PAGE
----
2. The chmod g-w myfile or chmod u-w myfile command does not change the permissions that are granted to the player user or the players group. This is different from the POSIX ACL standard. However, this ensures that the permissions that are granted by POSIX ACLs to non-reserved users are the same after you modify permissions by using the file mode creation mask. Non-reserved users include all users except for the users of the owner, group, and other classes.
      [root@vbox 3]# getfacl myfile
      # file: myfile
      # owner: root
      # group: root
      user::r--
      user:player:rw-
      group::r--
      group:players:rw-
      mask::rw-
      other::---
  • If the execute permission is not granted to the group or other classes of an ACL, the execute permissions on the ACL are invalid.

    The rule is predefined in Linux. The execute operation is allowed by the backend of NAS. However, to make the execute permission in the ACL effective, you must grant the execute permissions to the group or other class.

    For example, if the group and other classes do not have the execute access to the myfile file, the player user cannot execute the file.

    [root@vbox 3]# getfacl myfile
    # file: myfile
    # owner: root
    # group: root
    user::rw-
    user:player:r-x
    group::r--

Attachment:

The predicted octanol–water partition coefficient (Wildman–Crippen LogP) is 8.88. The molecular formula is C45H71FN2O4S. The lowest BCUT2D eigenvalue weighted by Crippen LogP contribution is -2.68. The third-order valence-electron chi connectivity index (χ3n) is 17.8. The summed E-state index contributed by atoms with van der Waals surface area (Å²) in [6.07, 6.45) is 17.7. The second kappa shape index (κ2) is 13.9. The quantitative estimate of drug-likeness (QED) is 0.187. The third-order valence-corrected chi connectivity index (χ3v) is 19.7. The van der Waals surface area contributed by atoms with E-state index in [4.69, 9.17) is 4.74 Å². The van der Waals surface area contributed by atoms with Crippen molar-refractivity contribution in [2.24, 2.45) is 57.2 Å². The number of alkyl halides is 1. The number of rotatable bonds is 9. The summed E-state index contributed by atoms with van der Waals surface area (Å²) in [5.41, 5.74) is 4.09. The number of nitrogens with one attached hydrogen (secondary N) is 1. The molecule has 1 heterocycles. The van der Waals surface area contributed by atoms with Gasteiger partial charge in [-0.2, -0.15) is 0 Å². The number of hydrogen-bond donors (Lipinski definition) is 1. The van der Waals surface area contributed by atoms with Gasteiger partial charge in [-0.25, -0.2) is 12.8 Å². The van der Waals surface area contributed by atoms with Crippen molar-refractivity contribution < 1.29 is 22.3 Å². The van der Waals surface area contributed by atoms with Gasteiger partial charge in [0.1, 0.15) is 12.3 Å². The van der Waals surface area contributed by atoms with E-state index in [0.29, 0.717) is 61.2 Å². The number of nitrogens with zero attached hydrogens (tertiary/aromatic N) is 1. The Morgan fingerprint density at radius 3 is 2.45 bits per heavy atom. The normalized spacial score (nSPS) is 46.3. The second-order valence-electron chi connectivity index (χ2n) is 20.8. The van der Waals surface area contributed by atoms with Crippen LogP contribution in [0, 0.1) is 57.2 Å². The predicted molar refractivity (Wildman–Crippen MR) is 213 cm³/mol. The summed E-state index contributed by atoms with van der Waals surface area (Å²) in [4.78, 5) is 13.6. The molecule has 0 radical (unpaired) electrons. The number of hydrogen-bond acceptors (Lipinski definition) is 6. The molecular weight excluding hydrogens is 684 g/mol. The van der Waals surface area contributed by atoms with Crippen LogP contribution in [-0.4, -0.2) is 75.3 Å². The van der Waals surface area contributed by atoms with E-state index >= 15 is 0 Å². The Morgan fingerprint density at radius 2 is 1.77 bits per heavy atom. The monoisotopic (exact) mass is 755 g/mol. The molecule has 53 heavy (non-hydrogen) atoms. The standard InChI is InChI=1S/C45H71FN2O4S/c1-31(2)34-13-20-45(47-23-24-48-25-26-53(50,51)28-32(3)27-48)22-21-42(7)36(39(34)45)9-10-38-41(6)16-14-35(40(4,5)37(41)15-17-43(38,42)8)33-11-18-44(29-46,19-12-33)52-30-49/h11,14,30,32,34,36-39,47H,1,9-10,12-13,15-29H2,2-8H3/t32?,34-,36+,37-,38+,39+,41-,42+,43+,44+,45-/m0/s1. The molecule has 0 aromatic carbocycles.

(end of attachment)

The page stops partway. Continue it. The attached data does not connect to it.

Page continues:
mask::r-x
    other::r--
    If you grant the execute permissions to the group class, the execute permissions also propagate to the player user.
    [root@vbox 3]# getfacl myfile
    # file: myfile
    # owner: root
    # group: root
    user::rw-
    user:player:r-x
    group::r-x
    mask::r-x
    other::r--
  • If you configure inheritable NFSv4 ACLs for directories that reside in NFSv3 file systems, these settings may not conform to the POSIX ACL standard.

    Inheritance rules that apply to files are different from inheritance rules that apply to directories in NFSv4 ACLs. The same inheritance rules apply to both files and directories in POSIX ACLs.

    Note We recommend that you apply either NFS4 ACLs or POSIX ACLs to an NFS file system to prevent potential issues.
  • The file mode creation mask cannot be modified.

    The file mode creation mask of a POSIX ACL is generated by the permissions or operations of all users and groups. The mask has no practical meaning and cannot be changed.